MILAN (Reuters) – Italians were elated and not a little stunned on Sunday as compatriots Lamont Marcell Jacobs and Gianmarco Tamberi claimed upset victories in sprint and high jump events at the Olympics.
Jacobs won the men’s 100 metres final to become the first Italian to take the most coveted title in athletics, while Tamberi shared the men’s high jump gold.
Until the Tokyo Olympics few Italians had even heard of Jacobs, who has made impressive progress over recent years and broke the European record twice on Sunday en route to victory.
“It’s a fantastic surprise, I don’t think anyone expected it,” said Stefania Braghetta, who works in the town council of the northern city of Ferrara.
“I am proud of you, I have been following you, you are honouring Italy,” Prime Minister Mario Draghi told the two athletes by telephone.
Footage showed Jacobs breaking away from an interview with a Spanish broadcaster to take a call from Draghi on a mobile phone.
Jacobs’ mother Viviana, speaking from the hotel she runs near Italy’s Lake Garda, said she had had a feeling on Sunday morning that something big was going to happen, but not as big as this.
“It’s a miracle. He’s the new (Usain) Bolt. I’m so happy for him,” she told Reuters.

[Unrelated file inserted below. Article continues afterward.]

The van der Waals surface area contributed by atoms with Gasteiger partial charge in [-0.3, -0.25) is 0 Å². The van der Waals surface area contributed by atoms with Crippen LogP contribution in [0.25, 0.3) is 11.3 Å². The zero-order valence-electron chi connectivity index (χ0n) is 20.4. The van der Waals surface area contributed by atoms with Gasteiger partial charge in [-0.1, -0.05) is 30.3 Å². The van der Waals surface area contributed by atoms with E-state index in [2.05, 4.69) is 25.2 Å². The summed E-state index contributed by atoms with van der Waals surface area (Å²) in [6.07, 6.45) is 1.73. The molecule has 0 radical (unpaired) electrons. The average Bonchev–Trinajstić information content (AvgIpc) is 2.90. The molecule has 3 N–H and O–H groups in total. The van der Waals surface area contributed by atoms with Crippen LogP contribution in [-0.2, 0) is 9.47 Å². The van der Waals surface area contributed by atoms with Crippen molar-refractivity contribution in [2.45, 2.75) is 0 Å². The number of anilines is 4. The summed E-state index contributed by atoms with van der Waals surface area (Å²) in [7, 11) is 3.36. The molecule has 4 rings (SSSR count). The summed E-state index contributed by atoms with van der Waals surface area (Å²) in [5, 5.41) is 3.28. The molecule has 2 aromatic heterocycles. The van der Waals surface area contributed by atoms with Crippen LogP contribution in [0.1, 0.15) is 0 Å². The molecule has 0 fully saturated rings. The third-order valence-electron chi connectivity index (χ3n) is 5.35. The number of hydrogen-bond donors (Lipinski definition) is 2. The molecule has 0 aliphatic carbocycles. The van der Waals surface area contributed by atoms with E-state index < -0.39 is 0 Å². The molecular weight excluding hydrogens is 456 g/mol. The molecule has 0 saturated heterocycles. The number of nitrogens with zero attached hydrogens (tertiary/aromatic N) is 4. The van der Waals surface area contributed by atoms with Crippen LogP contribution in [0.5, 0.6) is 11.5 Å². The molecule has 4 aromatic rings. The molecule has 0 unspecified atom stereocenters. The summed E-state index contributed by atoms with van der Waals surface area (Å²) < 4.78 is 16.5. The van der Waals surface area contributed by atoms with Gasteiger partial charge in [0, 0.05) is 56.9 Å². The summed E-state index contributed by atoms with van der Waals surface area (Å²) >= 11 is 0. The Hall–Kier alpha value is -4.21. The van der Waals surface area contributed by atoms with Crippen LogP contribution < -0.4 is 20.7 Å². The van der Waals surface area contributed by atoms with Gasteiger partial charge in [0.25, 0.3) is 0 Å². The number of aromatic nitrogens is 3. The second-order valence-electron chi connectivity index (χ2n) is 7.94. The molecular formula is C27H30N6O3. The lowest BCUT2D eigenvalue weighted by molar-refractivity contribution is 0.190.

Jacobs, who was born in the United States to an Italian mother and a U.S. serviceman father, was brought up by his mother after his parents separated when he was a baby. He was a long-jumper before concentrating on sprinting following an injury.
“He’s always been a little crazy, living day by day, taking everything with a smile. Today the crazy long jumper became the crazy sprint champ,” his mother said.
In an interview on Italian television Jacobs dedicated his victory to his late grandfather “who always believed in me”, as well as to the rest of his family and his coaching staff.
Draghi invited Jacobs and Tamberi to a reception at the prime minister’s official residence, a 16th century palace in Rome, on their return to Italy, following on the heels of a ceremony last month to celebrate both the Italian soccer team’s victory in the European Championships and tennis star Matteo Berrettini who was runner-up at Wimbledon.
No Italian had ever reached the Olympic 100 metres final but the country has had two champions in the 200 metres: the late Pietro Mennea, who won gold in Moscow in 1980, and Livio Berruti who won in Rome in 1960.
“I really liked the way he ran … it took me back 60 years,” 82-year-old Berruti told news agency Ansa after Jacobs’ success.
Reporting by Stephen Jewkes and Gavin Jones; Editing by Susan Fenton